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Posted: August 30, 2006
Vitamin E nanotechnology innovation marks a big step for formulators
(Nanowerk News) The rejuvenating qualities of vitamin E mean it is has long been a popular choice for anti-ageing skin care products, but likewise, it has traditionally been a difficult compound for formulators to work with. Until now that is.
British pharmacists working at King's College, London, announced at the British Pharmaceutical Conference in Manchester yesterday the development of a vitamin E gel that is easier to formulate thanks to the use of nanotechnology.
Vitamin E is used in a wide variety of skin care products because of its ability to quench free radicals, protect against UV damage, reduce inflammation and even help heal scars.
But the problem with vitamin E is that because it is difficult to dissolve in water, it currently has to be used in heavy or oil-based formulations, making it difficult to apply to skin and reducing its efficacy because only small amounts of vitamin E can be used.
However, a team headed by pharmacist Stuart Jones, from the King's College of Fashion, says that the use of nanotechnology to develop a new vitamin E formulation means that the ingredient is far more effective, particularly in anti-ageing formulations.
”Vitamin E has extreme properties and is hydrophobic - repelled by water - so you can't put it in a cosmetically acceptable cream or ointment,” Jones said. “It is currently sold only in heavy oily formulations which are not very effective and are difficult to use.”
Jones said that the incorporation of vitamin E within a nano particle means that it can then be formulated into a gel which is easier to apply to skin. “Once vitamin E is in the gel in nano particles it disperses uniformly in an aqueous base that is more cosmetically acceptable,” he said.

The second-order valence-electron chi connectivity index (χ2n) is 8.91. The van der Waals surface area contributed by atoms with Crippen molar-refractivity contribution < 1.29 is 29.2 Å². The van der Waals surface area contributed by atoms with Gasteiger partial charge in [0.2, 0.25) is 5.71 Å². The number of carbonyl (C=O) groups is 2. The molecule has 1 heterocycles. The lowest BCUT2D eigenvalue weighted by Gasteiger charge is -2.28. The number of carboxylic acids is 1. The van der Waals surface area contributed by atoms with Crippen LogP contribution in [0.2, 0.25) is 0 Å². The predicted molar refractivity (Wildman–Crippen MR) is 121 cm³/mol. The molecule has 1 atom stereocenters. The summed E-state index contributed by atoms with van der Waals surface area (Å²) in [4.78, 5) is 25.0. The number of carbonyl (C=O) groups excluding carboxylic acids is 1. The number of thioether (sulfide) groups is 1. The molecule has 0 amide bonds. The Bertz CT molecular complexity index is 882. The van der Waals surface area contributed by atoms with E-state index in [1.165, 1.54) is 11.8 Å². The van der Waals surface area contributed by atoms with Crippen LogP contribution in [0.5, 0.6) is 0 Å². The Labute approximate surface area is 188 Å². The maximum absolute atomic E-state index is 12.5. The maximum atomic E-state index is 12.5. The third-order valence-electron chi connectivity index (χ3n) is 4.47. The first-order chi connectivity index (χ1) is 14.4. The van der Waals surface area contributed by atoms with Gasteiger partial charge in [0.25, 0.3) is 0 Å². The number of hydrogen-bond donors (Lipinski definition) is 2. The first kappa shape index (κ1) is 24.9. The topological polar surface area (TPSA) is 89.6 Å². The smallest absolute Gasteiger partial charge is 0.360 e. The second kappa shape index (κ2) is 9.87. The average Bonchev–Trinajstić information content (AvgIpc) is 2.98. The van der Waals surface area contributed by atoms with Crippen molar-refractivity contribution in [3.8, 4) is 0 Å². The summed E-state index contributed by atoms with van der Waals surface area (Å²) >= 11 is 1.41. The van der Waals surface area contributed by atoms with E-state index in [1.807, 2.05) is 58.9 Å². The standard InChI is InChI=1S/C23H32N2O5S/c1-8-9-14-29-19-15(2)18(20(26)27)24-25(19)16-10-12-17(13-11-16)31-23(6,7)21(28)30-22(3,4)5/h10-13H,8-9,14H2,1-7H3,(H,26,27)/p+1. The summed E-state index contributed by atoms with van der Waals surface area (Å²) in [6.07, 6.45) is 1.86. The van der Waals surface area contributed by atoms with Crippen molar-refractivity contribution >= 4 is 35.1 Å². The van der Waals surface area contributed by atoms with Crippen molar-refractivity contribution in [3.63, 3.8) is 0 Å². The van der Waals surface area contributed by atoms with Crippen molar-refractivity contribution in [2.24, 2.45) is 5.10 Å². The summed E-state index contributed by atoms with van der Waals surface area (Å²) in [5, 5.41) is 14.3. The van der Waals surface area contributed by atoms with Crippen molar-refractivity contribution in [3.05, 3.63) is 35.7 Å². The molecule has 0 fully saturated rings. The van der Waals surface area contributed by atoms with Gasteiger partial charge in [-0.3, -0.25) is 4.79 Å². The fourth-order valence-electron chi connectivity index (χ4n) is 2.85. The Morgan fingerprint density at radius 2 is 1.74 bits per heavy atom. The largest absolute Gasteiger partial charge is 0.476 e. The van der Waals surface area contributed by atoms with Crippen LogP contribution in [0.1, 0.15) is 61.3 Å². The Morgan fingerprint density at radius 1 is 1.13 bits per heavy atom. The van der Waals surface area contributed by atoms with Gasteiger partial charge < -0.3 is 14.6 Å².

Jones reported that his team is now measuring exactly how much of the vitamin E gel is getting into the skin by testing samples human skin samples, and that results have so far proved encouraging.
Currently the Department of Cosmetic Science at London College of Fashion is testing whether or not consumers prefer the new gel to more traditional formulations.
The incorporation of the nanotechnology particles should also improve the efficacy of the compound once it comes into contact with the skin, as the smaller particles should be able to penetrate deeper into the dermal layer.
The Body Shop is currently one of the biggest names to use vitamin E in its general skin care products, naming a whole line after it and including it in countless other products.
But in more recent years vitamin E has been increasingly incorporated into a wide range of anti-ageing products, with all the major players latching on to this trend.
Virtually every popular skin care and anti-ageing range now incorporates vitamin E into the formulations, including popular brands such as Olay, Nivea and a relatively newcomer onto the US market for male skin care, Menscience.
Manufacturers will hope that the use of nanotechnology will hope to push sales of vitamin E, which have been yo-yoing in recent years as a result of contradictory reports on their benefit as a supplement.
However, increasing use of vitamin E in skin care products is expected to counteract this effect in the coming years.